Hilliard, Trexler Earn Recognition From Society of Women Engineers
Credit: Johns Hopkins APL
Mon, 09/20/2021 - 14:40
Two engineers at the Johns Hopkins Applied Physics Laboratory (APL) in Laurel, Maryland, have been honored by the Society of Women Engineers (SWE) for their significant technical and outreach contributions.
Danielle Hilliard, an aerospace systems engineer who leads APL’s rotational Discovery program for recent college graduates, has been honored with an Advocating Women in Engineering Award. Morgan Trexler, a materials engineer who manages the Laboratory’s Science of Extreme and Multifunctional Materials program, received a SWE Patent Recognition Award.
SWE issues awards each year to recognize individuals and groups who support the core values of the society: integrity, inclusivity, mutual support, professional excellence and trust.
The Advocating Women in Engineering Award is given to people who are committed to recruiting, retaining and empowering diverse talent; championing women in STEM and leadership; creating inclusive work environments; and being advocates for current and prospective women engineers.
An accomplished engineering leader, Hilliard serves as a supervisor, role model, mentor and volunteer. She especially seeks to empower women who are underrepresented minorities or from underserved communities to pursue and thrive in engineering professions.
Hilliard has worked at APL since 2001 and is a longtime STEM volunteer through her own community outreach, as well as through APL’s STEM Program Office.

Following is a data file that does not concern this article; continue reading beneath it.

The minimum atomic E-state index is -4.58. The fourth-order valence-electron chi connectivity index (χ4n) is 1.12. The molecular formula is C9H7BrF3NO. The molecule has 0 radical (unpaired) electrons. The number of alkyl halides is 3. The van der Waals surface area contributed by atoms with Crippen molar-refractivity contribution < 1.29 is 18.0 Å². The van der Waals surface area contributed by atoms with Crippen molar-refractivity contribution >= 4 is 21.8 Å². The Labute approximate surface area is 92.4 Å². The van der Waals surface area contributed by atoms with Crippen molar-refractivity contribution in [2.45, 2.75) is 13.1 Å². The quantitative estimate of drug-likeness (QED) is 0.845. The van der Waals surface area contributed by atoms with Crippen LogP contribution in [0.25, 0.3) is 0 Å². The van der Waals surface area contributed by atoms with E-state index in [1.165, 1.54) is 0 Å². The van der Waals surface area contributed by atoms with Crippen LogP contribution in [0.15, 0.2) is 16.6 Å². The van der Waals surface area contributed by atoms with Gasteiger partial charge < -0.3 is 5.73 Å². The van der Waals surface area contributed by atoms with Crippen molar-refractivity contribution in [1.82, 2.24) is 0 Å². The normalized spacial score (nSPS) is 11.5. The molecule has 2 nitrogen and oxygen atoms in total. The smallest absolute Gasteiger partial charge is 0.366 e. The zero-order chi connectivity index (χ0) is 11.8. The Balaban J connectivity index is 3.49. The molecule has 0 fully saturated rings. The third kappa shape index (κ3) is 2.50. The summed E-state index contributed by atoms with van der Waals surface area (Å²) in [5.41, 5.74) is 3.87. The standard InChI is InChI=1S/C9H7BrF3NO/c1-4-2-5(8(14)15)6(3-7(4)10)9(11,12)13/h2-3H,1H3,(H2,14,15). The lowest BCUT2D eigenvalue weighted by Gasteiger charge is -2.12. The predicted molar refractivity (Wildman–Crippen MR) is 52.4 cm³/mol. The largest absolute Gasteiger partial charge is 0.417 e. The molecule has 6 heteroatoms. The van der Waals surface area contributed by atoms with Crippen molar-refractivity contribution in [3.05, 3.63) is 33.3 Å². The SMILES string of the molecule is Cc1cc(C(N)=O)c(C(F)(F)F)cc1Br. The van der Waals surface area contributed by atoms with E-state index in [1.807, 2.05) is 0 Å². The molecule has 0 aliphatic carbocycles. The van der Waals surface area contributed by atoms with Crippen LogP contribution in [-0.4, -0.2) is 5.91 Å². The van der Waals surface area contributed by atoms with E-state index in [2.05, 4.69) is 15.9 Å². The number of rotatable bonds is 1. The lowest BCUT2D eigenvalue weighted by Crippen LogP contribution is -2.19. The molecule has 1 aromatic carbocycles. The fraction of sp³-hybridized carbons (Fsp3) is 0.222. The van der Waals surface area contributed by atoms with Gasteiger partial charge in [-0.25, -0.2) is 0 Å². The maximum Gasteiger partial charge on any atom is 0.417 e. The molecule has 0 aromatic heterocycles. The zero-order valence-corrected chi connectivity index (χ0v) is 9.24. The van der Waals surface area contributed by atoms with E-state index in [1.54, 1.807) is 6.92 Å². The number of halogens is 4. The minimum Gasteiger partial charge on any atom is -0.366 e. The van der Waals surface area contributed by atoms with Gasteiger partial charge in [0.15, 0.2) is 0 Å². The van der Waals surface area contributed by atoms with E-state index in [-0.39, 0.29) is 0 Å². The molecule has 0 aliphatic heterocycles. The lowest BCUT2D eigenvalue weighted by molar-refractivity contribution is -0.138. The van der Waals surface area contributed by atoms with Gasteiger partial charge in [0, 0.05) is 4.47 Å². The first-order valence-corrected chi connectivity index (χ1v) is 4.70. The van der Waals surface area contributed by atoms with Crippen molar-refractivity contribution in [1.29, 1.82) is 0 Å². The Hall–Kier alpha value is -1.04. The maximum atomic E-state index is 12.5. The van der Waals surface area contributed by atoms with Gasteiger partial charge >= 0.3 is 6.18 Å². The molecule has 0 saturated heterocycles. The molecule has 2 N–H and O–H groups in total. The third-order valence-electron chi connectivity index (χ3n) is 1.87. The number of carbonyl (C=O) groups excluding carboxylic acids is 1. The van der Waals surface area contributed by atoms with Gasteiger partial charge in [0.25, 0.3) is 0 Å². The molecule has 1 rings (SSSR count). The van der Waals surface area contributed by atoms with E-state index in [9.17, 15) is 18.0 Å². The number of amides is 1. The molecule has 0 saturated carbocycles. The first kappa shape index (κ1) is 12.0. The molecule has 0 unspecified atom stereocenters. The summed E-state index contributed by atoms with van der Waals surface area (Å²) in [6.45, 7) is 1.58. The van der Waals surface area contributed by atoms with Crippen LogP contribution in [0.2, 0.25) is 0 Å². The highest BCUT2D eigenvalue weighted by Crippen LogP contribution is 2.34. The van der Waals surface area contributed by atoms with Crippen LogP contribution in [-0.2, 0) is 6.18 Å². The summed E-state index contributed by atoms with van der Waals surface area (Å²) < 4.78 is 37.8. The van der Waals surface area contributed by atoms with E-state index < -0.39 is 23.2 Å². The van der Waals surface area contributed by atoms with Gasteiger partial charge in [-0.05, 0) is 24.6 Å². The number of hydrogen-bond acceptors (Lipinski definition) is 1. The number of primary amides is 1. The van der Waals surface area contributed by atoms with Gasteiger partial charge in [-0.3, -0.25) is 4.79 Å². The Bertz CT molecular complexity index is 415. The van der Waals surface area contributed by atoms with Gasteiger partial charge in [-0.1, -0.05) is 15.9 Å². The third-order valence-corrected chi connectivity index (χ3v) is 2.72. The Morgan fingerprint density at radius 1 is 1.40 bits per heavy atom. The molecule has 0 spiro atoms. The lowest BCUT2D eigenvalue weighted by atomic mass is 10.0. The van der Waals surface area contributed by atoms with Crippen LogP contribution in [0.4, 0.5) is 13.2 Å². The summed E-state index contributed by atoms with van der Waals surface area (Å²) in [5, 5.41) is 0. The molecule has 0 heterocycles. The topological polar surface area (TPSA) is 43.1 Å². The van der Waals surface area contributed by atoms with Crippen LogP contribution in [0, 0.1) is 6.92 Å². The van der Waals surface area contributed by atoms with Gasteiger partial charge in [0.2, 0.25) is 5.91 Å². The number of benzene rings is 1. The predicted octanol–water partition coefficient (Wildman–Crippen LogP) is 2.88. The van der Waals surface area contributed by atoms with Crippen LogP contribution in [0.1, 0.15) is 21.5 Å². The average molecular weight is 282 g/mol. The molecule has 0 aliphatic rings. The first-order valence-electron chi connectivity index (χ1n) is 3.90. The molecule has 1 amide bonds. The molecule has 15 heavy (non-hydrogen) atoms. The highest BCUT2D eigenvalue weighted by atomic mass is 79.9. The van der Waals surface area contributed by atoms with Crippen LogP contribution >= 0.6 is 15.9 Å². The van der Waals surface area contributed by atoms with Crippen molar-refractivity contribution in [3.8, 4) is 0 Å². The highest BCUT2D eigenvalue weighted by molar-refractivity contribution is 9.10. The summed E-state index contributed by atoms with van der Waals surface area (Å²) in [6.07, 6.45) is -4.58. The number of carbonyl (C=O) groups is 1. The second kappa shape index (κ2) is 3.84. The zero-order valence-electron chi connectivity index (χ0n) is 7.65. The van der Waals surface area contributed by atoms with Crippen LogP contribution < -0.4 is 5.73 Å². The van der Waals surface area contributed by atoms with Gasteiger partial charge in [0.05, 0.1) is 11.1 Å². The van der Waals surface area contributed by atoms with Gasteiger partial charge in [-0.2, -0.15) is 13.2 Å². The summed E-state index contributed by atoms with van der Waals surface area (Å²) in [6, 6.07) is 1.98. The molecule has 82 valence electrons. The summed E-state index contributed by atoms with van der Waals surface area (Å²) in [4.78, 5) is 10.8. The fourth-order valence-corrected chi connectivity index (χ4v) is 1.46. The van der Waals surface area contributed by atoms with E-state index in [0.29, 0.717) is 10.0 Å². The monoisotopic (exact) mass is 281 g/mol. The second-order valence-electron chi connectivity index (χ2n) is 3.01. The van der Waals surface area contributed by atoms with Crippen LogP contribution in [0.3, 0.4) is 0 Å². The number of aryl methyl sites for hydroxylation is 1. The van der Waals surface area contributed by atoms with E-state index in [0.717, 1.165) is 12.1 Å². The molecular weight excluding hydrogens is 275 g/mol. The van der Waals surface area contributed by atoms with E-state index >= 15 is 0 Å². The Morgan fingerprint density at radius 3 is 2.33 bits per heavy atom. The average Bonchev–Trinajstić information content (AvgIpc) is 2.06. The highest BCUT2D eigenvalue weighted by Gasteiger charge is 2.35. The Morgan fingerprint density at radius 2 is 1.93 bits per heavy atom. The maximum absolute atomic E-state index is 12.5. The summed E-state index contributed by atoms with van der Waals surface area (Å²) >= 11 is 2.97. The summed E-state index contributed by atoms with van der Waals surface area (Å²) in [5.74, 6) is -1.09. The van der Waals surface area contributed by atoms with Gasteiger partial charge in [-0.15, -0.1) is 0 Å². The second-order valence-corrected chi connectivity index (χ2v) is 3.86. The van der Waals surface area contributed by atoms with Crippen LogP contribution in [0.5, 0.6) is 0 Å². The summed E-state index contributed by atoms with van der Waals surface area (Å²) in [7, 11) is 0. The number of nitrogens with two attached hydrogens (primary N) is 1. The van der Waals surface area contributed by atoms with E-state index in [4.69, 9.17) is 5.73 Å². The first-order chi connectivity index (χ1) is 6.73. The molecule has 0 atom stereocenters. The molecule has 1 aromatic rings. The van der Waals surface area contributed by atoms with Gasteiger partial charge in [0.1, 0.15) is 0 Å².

She regularly participates in programs such as Girl Power, an annual STEM exposition that attracts hundreds of students and parents; Maryland MESA (Math, Engineering, Science Achievement), an afterschool program that sparks interest in STEM careers through project-based team competitions; the Howard County Public School System – Howard Community College Women in Engineering annual program; and the APL STEM Academy, for which she began serving as an instructor of critical thinking in 2020.
Since 2011, Hilliard has performed mock interviews and reviewed essays for the APL College Prep Program, helping students who have both an interest in STEM and a demonstrated need, such as being a first-generation college student or from a low-income background, apply to and succeed in college. She is also active in the APL Women in Technology (AWiT) affinity group, a SWE Corporate Employee Resource Group.
“I am truly honored by this award,” Hilliard said. “I’m excited each and every day to solve unique challenges and provide opportunities for others to do the same.”
SWE’s Patent Recognition Award goes to members who have earned a patent within the previous 10 years, a mark that Trexler hit easily. She was the first woman to achieve the Laboratory’s Master Inventor designation in 2020, for holding 10 patents. Her inventions include an implantable pressure-actuated drug delivery system, wound-healing compositions comprising biocompatible cellulose hydrogel membranes, and nanoparticle taggants for explosive precursors, which can distinguish explosives forensically and potentially detect them from a distance.
She is also a member of the Hopkins Extreme Materials Institute (HEMI) executive committee. HEMI, one of Johns Hopkins University’s premier research institutes, provides global intellectual leadership to advance the fundamental science associated with materials and structures under extreme conditions and demonstrating extreme performance.
Trexler, who has been at APL since 2008, is widely published and earned Outstanding Young Engineer honors from the Maryland Academy of Sciences in 2014.
Both Hilliard and Trexler will be formally recognized at the WE21 conference for women in engineering and technology, which will be held virtually and in person in Indianapolis in October.
The Applied Physics Laboratory, a not-for-profit division of The Johns Hopkins University, meets critical national challenges through the innovative application of science and technology. For more information, visit www.jhuapl.edu.